The U.S. is facing a student loan debt crisis. Right now, students and graduates have a cumulative total of $1.5 trillion in student loans. Nearly 30 million Americans under the age of 39 are struggling to repay their debt. With the average borrower owing more than $30,000, repaying student loan debt can be intimidating, if not impossible, for some.
If you’re struggling to repay your student loans, you’re not alone. Nearly 11 percent of all student loans are 90 days or more past due, and more than 20 percent of borrowers have fallen behind, to some degree, on their student loan payments.
Several options could make repaying your federal or private student loans a little easier:
1. Consolidate or refinance your student loan
One way to help ease the financial burden of your student loan is to consider a student loan consolidation or a refinance. Both options could (and should) reduce your monthly payment and/or the total cost of your loan.
If you have a federal student loan, consolidating your loans could help lower your monthly payments, potentially reduce the rates on at least some of your loans, and allow you to maintain the benefits of having a federal loan. A loan consolidation takes all of your student loans and combines them into one loan.
Alternatively, you could refinance your student loan. A refinance would allow you to take advantage of low-interest rates. If you lower your interest rate by at least one percent, a refinance could be a cost-effective option and a long-term solution. Don’t forget to visit Credible to research rates from different private student loan companies to ensure you save as much money as possible.
However, it's important to note that you cannot refinance into a federal loan, so if you choose to refinance your federal student loans, you’d have to work with a private lender. It’s also important to note that both a refinance and debt consolidation consider your income and credit history for qualification.
Use a tool like Credible to find your personalized rates and make sure you’re saving as much money as possible.
2. Adjust your loan repayment plan
Sometimes a few adjustments to your current plan could make a huge difference. If your payment date conflicts with your rent or other large payment, consider talking to your lender to change the date your payment is due.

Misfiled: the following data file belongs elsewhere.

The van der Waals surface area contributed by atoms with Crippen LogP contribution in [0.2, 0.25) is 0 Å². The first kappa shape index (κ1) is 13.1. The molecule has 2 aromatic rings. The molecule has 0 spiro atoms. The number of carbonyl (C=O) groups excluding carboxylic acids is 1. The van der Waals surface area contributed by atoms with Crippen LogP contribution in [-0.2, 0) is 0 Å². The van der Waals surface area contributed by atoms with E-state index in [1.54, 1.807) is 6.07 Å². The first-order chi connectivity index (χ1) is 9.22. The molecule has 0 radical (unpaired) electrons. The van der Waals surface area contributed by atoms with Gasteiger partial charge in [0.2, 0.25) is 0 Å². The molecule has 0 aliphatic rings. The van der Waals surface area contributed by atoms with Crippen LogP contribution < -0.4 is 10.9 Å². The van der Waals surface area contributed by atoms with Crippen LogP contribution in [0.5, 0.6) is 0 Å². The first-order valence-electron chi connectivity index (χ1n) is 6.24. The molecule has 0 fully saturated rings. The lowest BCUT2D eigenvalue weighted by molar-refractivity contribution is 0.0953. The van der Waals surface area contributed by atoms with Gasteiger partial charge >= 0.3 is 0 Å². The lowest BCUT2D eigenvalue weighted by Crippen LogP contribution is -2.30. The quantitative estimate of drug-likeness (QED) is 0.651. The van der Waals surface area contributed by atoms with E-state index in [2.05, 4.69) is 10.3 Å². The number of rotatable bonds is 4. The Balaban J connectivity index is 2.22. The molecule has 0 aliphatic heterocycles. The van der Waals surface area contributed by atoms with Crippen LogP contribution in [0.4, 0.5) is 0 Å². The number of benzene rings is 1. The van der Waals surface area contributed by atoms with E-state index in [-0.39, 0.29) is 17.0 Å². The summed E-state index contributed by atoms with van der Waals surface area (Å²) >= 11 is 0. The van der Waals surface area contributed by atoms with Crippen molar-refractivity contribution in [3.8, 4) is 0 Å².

If you need more help, there are a few plans that could be worth looking into. Still, most of these options apply only to federal student loans. If you have private student loans, talk with your lender for more information.
Income-driven repayment plans: Federal student loans could qualify for one of four different plans including:
The Revised Pay as You Earn Repayment Plan (REPAYE)
Pay as You Earn Repayment Plan (PAYE)
Income-based Repayment Plan (IBR)
Income-Contingent Repayment Plan (ICR)
Each of these plans bases your monthly payment on your income. The first three listed determine your payment using 10 percent of your discretionary income. The ICR plan uses 20 percent of your discretionary income. All plans last between 20 and 25 years.
You can use the Federal Loan Simulator to estimate your monthly payment under such a plan.
Economic Hardship Deferment: If you are unable to make any student loan payments, you may qualify for an economic deferment. If you use an economic hardship deferment, in conjunction with an income-driven plan, any remaining balance owed at the end of the payment period goes away.
Public Service Student Loan Forgiveness Plan: Borrowers who work full-time for the government or a non-profit organization could have their student loans forgiven. Borrowers must repay their loans under an income-driven plan and make at least 120 qualifying payments.
Interest-only repayment: Private lenders may allow you to make interest-only payments. Some students make these payments to avoid accruing interest while attending school. You may also qualify for an interest-only repayment if you have financial difficulties.
3. Cut unnecessary expenses
Whether you qualify for one of the above options or not, you can make repaying your student loans a little easier by reducing costs. You could save a significant amount of money each month by lowering these expenditures:
Cell phone bill
Internet and cable expenses
It is rare for student loans to be completely wiped out through bankruptcy. If you are unable to make payments, your best option is to talk with your lender. They can work with you. Avoiding payments could result in a lawsuit, garnished wages, the loss of tax refunds, and/or social security benefits. Additionally, your lender (federal or private) will report delinquencies to credit reporting agencies.